#WRITINGTIP: Doing Your Research

Today’s #Tuesdaytip is about research. It’s a question I often get asked... how do I do it? So, here goes…

Research can make or break a book. If you get important facts wrong, it can pull people out of your story (and you never want that to happen!). Here is a list of four things you can do, beyond the obvious internet searching, some free, some cost money, to ensure mistakes don’t happen.

1. Reach out to your network.

Sometimes it’s easy. My next-door-neighbor is an oncologist, so every time I had a question in Cujo’s story, I’d simply knock on the door. I send all kinds of random messages out. For example, “Anybody know how brain slice samples can be acquired?” (for Louisa in UNDER FIRE), was passed from friend-to-friend until I found a researcher who uses brain samples. “Hey, I’m writing a Navy SEAL series, does anybody know any?”,  got me a message from a friend whose husband’s roommate in college was a retired Commander in the US Navy  … and that’s how I found myself on the beach in San Diego watching the latest recruits carrying logs up and down the sand dunes during BUD/s. You’ll be surprised who your friends know. Six degrees of Kevin Bacon and all that!

2. Reach out to strangers.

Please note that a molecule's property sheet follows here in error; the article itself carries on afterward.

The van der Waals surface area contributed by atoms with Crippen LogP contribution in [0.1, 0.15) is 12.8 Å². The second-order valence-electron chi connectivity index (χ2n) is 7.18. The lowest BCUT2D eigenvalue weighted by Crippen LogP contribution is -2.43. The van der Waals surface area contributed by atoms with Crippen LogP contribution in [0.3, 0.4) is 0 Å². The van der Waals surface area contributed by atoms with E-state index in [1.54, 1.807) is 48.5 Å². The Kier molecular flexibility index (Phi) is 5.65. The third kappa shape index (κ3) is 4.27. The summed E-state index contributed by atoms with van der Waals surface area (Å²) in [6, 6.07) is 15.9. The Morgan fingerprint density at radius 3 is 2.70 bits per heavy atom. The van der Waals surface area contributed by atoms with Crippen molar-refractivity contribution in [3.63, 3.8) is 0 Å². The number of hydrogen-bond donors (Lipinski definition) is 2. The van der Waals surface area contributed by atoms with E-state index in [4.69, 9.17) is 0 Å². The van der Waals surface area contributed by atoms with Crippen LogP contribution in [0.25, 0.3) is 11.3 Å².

For Lennon’s story, I reached out to an American, living in France, who had started a YouTube channel the same year after facing a very similar surgery to the one Lennon underwent (yes, I’m being vague for those who haven’t read LENNON REBORN yet!). I contacted him through Instagram and asked if he would be willing to answer some questions to help me write a character accurately and he was more than willing.

3. Be prepared for expert interviews.

When I was put in contact with an Advanced Practice Nurse in the burns unit at Sick Kids Children’s hospital to research for Daniel’s character in ELLIOTT REDEEMED, I had a very detailed list of specific questions. I did on-line research ahead of time to ensure I only asked the questions I really needed to understand. Many times, the expert interviews provide color commentary to facts you already know. So, for example, I knew contextually what a burns dressing take-down looked like, but it was the minor details such as would his mom be allowed to be there? Would Daniel be medicated? Does it happen in his room, or in a surgical room?

4. Read non-fiction books about the topic

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For my LOVE OVER DUTY series, I read lots of non-fiction, from operative autobiographies to investigative exposés on the arms trade. For my First Nations character, Nik, in NIKAN REBUILT, I read extensively about First Nations issues in Canada (see link below). The incredible bi-product of both of these topics is how much my world view changed by reading them. I prefer to buy them so I can mark them up, but they are often available for order at your local library.


The list isn’t meant to be extensive by any means, but I hope it helps you get started.